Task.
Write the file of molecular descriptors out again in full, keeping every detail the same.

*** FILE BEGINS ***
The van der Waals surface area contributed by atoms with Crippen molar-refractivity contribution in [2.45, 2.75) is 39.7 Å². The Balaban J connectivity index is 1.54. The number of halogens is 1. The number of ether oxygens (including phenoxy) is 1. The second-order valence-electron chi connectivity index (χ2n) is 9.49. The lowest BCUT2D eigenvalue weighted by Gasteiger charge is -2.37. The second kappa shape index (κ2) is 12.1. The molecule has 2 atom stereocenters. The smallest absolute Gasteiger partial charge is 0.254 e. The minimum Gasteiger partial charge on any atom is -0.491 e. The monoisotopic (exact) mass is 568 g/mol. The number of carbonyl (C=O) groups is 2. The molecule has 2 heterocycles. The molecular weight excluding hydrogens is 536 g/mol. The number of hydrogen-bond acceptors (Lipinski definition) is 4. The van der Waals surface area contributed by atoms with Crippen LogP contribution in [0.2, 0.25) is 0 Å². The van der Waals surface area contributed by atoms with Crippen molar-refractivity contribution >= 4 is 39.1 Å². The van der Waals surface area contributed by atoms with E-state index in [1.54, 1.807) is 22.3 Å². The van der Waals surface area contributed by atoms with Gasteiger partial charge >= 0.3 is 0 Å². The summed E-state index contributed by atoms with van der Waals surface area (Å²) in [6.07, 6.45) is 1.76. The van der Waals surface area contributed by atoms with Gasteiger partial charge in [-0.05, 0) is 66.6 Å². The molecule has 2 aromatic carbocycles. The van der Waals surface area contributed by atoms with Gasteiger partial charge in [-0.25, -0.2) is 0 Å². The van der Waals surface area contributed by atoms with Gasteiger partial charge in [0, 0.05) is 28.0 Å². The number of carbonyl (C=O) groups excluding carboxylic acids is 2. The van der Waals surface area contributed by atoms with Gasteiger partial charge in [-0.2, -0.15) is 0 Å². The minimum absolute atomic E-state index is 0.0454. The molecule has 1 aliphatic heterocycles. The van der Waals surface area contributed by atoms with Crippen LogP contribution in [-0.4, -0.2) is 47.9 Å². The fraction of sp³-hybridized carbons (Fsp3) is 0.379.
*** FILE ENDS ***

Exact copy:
The van der Waals surface area contributed by atoms with Crippen molar-refractivity contribution in [2.45, 2.75) is 39.7 Å². The Balaban J connectivity index is 1.54. The number of halogens is 1. The number of ether oxygens (including phenoxy) is 1. The second-order valence-electron chi connectivity index (χ2n) is 9.49. The lowest BCUT2D eigenvalue weighted by Gasteiger charge is -2.37. The second kappa shape index (κ2) is 12.1. The molecule has 2 atom stereocenters. The smallest absolute Gasteiger partial charge is 0.254 e. The minimum Gasteiger partial charge on any atom is -0.491 e. The monoisotopic (exact) mass is 568 g/mol. The number of carbonyl (C=O) groups is 2. The molecule has 2 heterocycles. The molecular weight excluding hydrogens is 536 g/mol. The number of hydrogen-bond acceptors (Lipinski definition) is 4. The van der Waals surface area contributed by atoms with Crippen LogP contribution in [0.2, 0.25) is 0 Å². The van der Waals surface area contributed by atoms with Crippen molar-refractivity contribution >= 4 is 39.1 Å². The van der Waals surface area contributed by atoms with E-state index in [1.54, 1.807) is 22.3 Å². The van der Waals surface area contributed by atoms with Gasteiger partial charge >= 0.3 is 0 Å². The summed E-state index contributed by atoms with van der Waals surface area (Å²) in [6.07, 6.45) is 1.76. The van der Waals surface area contributed by atoms with Gasteiger partial charge in [-0.05, 0) is 66.6 Å². The molecule has 2 aromatic carbocycles. The van der Waals surface area contributed by atoms with Gasteiger partial charge in [-0.25, -0.2) is 0 Å². The van der Waals surface area contributed by atoms with Gasteiger partial charge in [0, 0.05) is 28.0 Å². The number of carbonyl (C=O) groups excluding carboxylic acids is 2. The van der Waals surface area contributed by atoms with Gasteiger partial charge in [-0.2, -0.15) is 0 Å². The minimum absolute atomic E-state index is 0.0454. The molecule has 1 aliphatic heterocycles. The van der Waals surface area contributed by atoms with Crippen LogP contribution in [-0.4, -0.2) is 47.9 Å². The fraction of sp³-hybridized carbons (Fsp3) is 0.379.